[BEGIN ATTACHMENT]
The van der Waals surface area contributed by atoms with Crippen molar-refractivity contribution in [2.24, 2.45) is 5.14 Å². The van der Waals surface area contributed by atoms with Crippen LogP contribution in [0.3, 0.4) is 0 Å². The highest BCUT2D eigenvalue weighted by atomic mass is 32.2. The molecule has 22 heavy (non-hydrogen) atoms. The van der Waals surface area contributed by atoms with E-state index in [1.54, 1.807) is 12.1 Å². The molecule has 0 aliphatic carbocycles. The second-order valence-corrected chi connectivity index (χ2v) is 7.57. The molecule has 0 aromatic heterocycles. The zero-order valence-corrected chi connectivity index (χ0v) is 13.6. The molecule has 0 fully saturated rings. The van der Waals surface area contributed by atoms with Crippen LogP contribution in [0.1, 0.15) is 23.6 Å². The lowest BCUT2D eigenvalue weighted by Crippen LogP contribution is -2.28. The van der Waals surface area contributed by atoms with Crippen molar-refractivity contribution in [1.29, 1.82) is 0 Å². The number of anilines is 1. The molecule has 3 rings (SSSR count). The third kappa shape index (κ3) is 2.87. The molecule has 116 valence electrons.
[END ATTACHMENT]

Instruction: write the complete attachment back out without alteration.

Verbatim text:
The van der Waals surface area contributed by atoms with Crippen molar-refractivity contribution in [2.24, 2.45) is 5.14 Å². The van der Waals surface area contributed by atoms with Crippen LogP contribution in [0.3, 0.4) is 0 Å². The highest BCUT2D eigenvalue weighted by atomic mass is 32.2. The molecule has 22 heavy (non-hydrogen) atoms. The van der Waals surface area contributed by atoms with E-state index in [1.54, 1.807) is 12.1 Å². The molecule has 0 aliphatic carbocycles. The second-order valence-corrected chi connectivity index (χ2v) is 7.57. The molecule has 0 aromatic heterocycles. The zero-order valence-corrected chi connectivity index (χ0v) is 13.6. The molecule has 0 fully saturated rings. The van der Waals surface area contributed by atoms with Crippen LogP contribution in [0.1, 0.15) is 23.6 Å². The lowest BCUT2D eigenvalue weighted by Crippen LogP contribution is -2.28. The van der Waals surface area contributed by atoms with Crippen molar-refractivity contribution in [1.29, 1.82) is 0 Å². The number of anilines is 1. The molecule has 3 rings (SSSR count). The third kappa shape index (κ3) is 2.87. The molecule has 116 valence electrons.